This code snippet fetches records that lay in department “Cardio” or 3. Here GetQueryText method is used for print the SQL statement that sends by the LINQ to database.

// Specify the connection to the MS SQL Express database
string conn = "Data Source=Saqib\\SQLExpress;Initial Catalog=LINQ;Integrated Security=SSPI;";
 
LINQ obj = new LINQ(conn);
    var q = from d in obj.Doctor
        where d.Departmet_Id == 3
        orderby d.Id descending
        select d;
// Print the SQL send to database
   Debug.WriteLine(obj.GetQueryText(q));
   Debug.WriteLine("++++++Doctor++++++");
   foreach(var c in q)
   {
// Print all records
    Debug.WriteLine(c.Name.Trim() + " " +             c.Department.Name.ToString()
    + " " + c.Gender.Trim());                                    
   }
The following code snippet add a record in doctor table. For this first I create object of Doctor class and set its properties and pass the doc object to the Add method of Doctor entity and call the SubmitChanges() of DataContext. Here SubmitChanges() method will contact the database and will execute the SQL statement.            

//Add New Record
        Doctor doc = new Doctor();
        doc.DepartmentId = 2;
        doc.Name = "Saqib Ullah";
        doc.Gender = "Male";
        obj.Doctor.Add(doc);
        obj.SubmitChanges();
The following code snippent update existing record in patient table. Here we use Lamda expression in Single method that fetch single record.

//Modify the Record
        var patient = obj.Patient.Single(p => p.Id == 1);
        patient.Name = "Azhar";
        obj.SubmitChanges();
The following code snippent remove record from patient table.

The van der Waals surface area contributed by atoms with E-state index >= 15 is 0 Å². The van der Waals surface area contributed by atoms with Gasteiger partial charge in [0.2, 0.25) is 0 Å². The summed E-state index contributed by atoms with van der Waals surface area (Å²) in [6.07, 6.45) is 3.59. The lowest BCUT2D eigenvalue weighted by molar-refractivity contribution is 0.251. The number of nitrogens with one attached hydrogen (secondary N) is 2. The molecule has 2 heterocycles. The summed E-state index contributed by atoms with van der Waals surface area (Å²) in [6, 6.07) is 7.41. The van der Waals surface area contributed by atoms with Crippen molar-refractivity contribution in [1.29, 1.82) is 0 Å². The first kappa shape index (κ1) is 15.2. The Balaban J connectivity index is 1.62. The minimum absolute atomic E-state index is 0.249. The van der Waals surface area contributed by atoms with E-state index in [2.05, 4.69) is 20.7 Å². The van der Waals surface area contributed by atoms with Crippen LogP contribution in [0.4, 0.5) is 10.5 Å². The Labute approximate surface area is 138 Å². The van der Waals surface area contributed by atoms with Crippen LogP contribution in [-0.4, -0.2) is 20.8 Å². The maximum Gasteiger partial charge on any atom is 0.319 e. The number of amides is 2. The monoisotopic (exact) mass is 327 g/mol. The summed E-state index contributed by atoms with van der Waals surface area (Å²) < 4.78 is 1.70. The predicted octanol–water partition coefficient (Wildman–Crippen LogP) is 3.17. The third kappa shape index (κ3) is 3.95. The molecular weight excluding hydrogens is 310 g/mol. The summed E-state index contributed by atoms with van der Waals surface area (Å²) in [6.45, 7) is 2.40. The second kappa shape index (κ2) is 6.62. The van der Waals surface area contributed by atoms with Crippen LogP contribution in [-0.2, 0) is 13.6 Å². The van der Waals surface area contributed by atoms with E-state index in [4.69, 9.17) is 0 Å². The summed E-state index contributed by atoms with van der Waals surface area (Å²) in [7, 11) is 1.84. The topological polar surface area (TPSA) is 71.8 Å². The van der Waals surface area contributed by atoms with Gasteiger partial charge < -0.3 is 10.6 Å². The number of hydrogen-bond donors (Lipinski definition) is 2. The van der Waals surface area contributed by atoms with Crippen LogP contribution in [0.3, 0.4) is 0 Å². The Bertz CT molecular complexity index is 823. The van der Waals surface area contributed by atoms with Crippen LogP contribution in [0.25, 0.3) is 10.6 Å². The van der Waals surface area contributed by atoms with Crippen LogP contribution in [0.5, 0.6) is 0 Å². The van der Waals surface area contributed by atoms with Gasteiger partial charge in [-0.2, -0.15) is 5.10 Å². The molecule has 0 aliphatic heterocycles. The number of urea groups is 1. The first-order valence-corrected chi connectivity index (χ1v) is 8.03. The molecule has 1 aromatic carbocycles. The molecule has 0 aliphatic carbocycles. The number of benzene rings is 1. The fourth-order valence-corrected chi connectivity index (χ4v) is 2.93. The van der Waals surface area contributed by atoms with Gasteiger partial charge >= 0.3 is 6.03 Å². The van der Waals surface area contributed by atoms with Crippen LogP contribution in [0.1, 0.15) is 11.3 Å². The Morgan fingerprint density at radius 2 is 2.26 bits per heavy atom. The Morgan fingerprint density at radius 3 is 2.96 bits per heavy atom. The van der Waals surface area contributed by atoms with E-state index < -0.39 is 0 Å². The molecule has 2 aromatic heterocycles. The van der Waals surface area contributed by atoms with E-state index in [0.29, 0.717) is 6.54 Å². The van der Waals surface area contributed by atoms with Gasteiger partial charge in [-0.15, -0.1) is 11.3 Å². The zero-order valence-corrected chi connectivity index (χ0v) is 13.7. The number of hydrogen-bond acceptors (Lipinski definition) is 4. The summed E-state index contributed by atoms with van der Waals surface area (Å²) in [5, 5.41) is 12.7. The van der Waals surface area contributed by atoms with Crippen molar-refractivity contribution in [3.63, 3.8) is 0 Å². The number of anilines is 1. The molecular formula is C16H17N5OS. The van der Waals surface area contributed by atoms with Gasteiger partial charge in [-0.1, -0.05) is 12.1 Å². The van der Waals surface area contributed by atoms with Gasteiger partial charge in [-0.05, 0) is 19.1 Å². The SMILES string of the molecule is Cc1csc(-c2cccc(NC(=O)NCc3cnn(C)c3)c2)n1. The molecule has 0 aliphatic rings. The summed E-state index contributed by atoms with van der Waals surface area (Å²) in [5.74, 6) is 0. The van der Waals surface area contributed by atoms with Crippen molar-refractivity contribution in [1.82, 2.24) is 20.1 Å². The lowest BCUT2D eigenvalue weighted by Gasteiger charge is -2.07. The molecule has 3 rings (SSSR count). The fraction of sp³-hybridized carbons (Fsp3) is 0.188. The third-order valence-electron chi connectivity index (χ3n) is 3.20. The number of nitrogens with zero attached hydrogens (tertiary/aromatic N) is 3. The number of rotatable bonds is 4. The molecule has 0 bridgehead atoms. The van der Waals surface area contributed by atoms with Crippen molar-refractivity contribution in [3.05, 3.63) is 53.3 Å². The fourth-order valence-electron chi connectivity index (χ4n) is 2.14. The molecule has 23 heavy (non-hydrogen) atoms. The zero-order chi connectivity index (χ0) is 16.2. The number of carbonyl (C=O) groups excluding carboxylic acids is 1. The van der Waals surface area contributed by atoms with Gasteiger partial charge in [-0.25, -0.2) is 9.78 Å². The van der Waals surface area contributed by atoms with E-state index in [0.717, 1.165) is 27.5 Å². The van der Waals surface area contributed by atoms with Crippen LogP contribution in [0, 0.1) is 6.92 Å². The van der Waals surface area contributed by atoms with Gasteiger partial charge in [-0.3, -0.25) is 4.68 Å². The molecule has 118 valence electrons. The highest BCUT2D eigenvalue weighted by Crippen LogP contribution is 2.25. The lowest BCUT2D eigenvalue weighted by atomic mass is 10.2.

//Remove Patient Record
        Patient pp = new Patient();
        pp.Id = 4;
        obj.Patient.Remove(pp);
        obj.SubmitChanges();
    }
} 
In above code snippets we have seen add, update and remove operations on doctor and patient tables. Actually LINQ DataContext makes our job easier and act like a Unit of Work.
Posted on Tuesday, May 22, 2007 9:23 PM .Net , Web Tech | Back to top


Comments on this post: More on LINQ

# re: More on LINQ
Requesting Gravatar...
Hi,

The problem with your approach is that you are accessing the Database directly from the UI.

// Specify the connection to the MS SQL Express database
string conn = "Data Source=Saqib\\SQLExpress;Initial Catalog=LINQ;Integrated Security=SSPI;";

LINQ obj = new LINQ(conn);
var q = from d in obj.Doctor
where d.Departmet_Id == 3
orderby d.Id descending
select d;
// Print the SQL send to database
Debug.WriteLine(obj.GetQueryText(q));
Debug.WriteLine("++++++Doctor++++++");
foreach(var c in q)
{
// Print all records
Debug.WriteLine(c.Name.Trim() + " " + c.Department.Name.ToString()
+ " " + c.Gender.Trim());
}

This is not good way!!!


Left by AzamSharp on Jul 20, 2007 4:53 AM

# re: More on LINQ
Requesting Gravatar...
THERE IS NOTHING WRONG WITH THIS APPROACH!
Left by Marcus Maggie on Jun 29, 2009 12:10 PM

# re: More on LINQ
Requesting Gravatar...
THERE IS NOTHING WRONG WITH THIS APPROACH!

They are just trying to illustrate how all the parts connect.

AzamSharp - Why don't you put up a post since you know so much better; instead of complaining about it!?

+MxM
Left by Marcus Maggie on Jun 29, 2009 12:11 PM

# re: More on LINQ
Requesting Gravatar...
This is how we can reach where we want to.
Left by std disease on Jan 15, 2011 9:05 AM